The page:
Robes- oh where to begin. There was a robe for every kind of activity at home, every season, every wealth class.
The lounging robe came in similar styles for both men and women. They had large shawl collars, big patch pockets, wide cuffs, and self fabric sashes. Lighter satin material for summer with a cord tie or heavy blanket cloth in winter with self fabric tie. Corduroy, velvet and cotton were other winter fabrics. Silk robes looked like a men’s smoking jacket, and in fact women preferred just to wear a mans jacket rather than a woman’s version. Outside of the home a lounging robe was very comfortable and modest attire for a long train ride.
While house lounging robes were practical, the negligee was for showing off in company. Also called hostess coats they were long silk robes in pink, powder blue or peach trimmed with fluffy ruffles, ruching, silk fringe, lace, fur, ostrich feathers, and ribbon flowers. They were very popular items for movie stars to wear on and off set.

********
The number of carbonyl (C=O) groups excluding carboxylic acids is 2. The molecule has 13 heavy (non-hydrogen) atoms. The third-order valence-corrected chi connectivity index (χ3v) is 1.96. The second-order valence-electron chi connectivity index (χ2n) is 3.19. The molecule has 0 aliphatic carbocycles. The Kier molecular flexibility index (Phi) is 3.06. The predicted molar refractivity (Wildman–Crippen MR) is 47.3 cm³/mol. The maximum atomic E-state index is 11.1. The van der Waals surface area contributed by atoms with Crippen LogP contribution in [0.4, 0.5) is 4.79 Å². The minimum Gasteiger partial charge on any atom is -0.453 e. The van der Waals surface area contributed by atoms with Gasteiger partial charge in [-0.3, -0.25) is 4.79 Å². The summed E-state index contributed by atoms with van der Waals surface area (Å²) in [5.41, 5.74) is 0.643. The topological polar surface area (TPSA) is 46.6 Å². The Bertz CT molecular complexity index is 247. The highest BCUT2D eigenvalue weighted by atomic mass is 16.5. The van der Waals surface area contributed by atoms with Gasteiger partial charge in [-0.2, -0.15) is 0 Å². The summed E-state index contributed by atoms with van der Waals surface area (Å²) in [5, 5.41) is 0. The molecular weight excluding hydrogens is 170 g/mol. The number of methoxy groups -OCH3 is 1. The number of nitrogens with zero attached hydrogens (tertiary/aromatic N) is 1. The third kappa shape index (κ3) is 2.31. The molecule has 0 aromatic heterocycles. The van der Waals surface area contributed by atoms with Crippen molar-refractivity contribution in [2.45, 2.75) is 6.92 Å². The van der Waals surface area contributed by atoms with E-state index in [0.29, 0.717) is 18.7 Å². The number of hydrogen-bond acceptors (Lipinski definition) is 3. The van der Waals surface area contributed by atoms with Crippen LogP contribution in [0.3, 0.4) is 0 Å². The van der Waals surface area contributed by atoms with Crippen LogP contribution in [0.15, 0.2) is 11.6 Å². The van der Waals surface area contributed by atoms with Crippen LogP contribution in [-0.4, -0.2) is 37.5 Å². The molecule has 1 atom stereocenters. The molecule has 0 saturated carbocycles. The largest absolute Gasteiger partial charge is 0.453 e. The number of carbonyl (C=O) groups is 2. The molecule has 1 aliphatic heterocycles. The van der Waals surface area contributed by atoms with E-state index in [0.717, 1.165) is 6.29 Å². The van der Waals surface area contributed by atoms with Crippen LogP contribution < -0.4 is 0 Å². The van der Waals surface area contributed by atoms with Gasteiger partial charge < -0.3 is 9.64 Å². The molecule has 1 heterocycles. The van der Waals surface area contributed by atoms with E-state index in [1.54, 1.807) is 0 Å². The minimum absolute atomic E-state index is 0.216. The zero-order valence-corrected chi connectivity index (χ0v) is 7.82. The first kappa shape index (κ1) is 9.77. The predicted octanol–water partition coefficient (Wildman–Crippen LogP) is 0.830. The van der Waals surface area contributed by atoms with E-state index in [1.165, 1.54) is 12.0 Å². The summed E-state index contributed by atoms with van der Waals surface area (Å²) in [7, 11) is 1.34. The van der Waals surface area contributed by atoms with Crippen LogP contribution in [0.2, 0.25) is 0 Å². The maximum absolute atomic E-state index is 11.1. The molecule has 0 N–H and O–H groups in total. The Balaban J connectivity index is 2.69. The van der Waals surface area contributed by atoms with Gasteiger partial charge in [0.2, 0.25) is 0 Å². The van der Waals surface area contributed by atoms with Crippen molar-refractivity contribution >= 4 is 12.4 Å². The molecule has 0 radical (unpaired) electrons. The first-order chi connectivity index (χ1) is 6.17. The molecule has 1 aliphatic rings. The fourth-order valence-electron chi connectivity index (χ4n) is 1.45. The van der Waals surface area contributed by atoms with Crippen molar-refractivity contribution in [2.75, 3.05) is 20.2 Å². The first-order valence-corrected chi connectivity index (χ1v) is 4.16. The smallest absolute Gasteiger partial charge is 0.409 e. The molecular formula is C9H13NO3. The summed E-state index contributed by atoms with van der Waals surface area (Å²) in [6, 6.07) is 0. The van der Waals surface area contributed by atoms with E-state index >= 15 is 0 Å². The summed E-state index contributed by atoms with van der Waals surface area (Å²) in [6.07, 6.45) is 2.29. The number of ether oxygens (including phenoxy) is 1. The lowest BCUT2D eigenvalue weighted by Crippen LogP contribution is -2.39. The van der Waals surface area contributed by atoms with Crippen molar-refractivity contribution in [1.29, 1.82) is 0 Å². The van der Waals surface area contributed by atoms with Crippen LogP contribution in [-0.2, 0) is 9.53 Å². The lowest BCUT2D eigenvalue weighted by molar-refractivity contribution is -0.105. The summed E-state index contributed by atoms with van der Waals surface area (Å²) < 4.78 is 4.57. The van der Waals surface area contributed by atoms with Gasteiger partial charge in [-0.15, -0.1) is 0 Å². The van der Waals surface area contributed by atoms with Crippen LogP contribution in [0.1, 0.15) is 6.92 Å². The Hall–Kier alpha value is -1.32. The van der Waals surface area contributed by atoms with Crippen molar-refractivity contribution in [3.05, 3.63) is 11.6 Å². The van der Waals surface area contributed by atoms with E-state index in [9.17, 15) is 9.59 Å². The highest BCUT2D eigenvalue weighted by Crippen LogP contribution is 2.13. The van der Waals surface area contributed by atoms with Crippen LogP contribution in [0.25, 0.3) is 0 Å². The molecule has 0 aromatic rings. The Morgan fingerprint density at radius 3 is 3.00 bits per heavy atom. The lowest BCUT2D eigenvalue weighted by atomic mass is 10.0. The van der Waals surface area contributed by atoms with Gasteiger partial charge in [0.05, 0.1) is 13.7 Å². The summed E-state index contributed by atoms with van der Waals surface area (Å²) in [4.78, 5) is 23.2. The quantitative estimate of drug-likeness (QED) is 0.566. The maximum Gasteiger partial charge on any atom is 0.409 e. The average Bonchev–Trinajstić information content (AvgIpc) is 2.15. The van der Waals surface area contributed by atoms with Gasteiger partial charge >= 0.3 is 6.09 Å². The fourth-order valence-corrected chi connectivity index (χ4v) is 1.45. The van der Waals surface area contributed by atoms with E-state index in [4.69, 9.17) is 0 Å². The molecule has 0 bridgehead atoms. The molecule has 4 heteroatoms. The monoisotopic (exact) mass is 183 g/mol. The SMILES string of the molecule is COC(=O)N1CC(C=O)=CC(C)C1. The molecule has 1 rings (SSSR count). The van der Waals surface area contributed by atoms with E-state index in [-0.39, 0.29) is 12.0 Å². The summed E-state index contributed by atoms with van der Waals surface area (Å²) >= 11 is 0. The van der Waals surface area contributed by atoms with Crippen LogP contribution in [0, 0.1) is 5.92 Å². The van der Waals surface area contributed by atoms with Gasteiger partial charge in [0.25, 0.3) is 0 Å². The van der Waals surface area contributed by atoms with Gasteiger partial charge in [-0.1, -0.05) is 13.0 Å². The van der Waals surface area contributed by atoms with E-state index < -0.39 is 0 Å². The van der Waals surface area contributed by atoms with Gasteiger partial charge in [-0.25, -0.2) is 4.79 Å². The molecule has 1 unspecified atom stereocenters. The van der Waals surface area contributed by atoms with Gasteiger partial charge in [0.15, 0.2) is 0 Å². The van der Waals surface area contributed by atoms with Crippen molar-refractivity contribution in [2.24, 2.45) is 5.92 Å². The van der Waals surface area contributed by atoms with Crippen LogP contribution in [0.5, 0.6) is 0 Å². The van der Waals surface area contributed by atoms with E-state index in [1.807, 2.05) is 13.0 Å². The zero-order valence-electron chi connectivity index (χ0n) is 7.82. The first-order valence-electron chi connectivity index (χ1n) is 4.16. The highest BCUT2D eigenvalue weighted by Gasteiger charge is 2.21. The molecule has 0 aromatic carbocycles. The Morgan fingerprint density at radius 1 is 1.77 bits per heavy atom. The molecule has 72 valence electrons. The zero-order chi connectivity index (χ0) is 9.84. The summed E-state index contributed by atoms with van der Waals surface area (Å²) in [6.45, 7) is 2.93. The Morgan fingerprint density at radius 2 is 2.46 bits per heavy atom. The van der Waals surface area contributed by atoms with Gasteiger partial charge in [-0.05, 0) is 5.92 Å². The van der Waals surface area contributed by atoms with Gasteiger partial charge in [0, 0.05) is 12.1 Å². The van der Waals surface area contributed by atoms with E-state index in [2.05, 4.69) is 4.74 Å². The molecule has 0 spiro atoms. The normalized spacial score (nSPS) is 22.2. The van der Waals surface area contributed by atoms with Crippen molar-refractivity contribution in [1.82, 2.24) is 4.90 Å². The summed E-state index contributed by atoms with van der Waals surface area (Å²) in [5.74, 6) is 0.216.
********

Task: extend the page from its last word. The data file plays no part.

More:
While entertaining friends at home, Kimonos and Coolie coats were worn while playing Chinese mahjong. They also were also popular as beach robes. Richly decorated Asian motifs, floral, bamboo and birds decorated the back, shawls and kimono sleeves. Red was the trendiest color followed by black. They were a carry over style from the teens- getting shorter for the ’20s.
Dressing Gowns and Bed Caps
A robe was worn over night clothes or a dress if entertaining guests. In the bedroom, half length dressing sack’s called combing sacques were a luxury item women wore while sitting at their vanity. Something had to be worn to protect clothing from all the loose face powder and rouge makeup!
When hair setting was complete, the silk or lace boudoir cap protected hair from unraveling and frizzing over night. In the morning, they acted as a cover up to unkempt hair until a woman had time to redress her finger waves. Bandeaus did the same job but were a single wrap of fabric around the head. A hairstyle was meant to last a few days and the bed caps were essential to making that happen.
Tip: If you ever have to sleep in pin curls or finger waves to get your hair to set always wrap your head in a silk scarf- not artificial silk- real silk. It is amazing how neat your hair will still be in the morning.
Shop Nightgowns, Pajamas and Robes
1920s inspired sleepwear: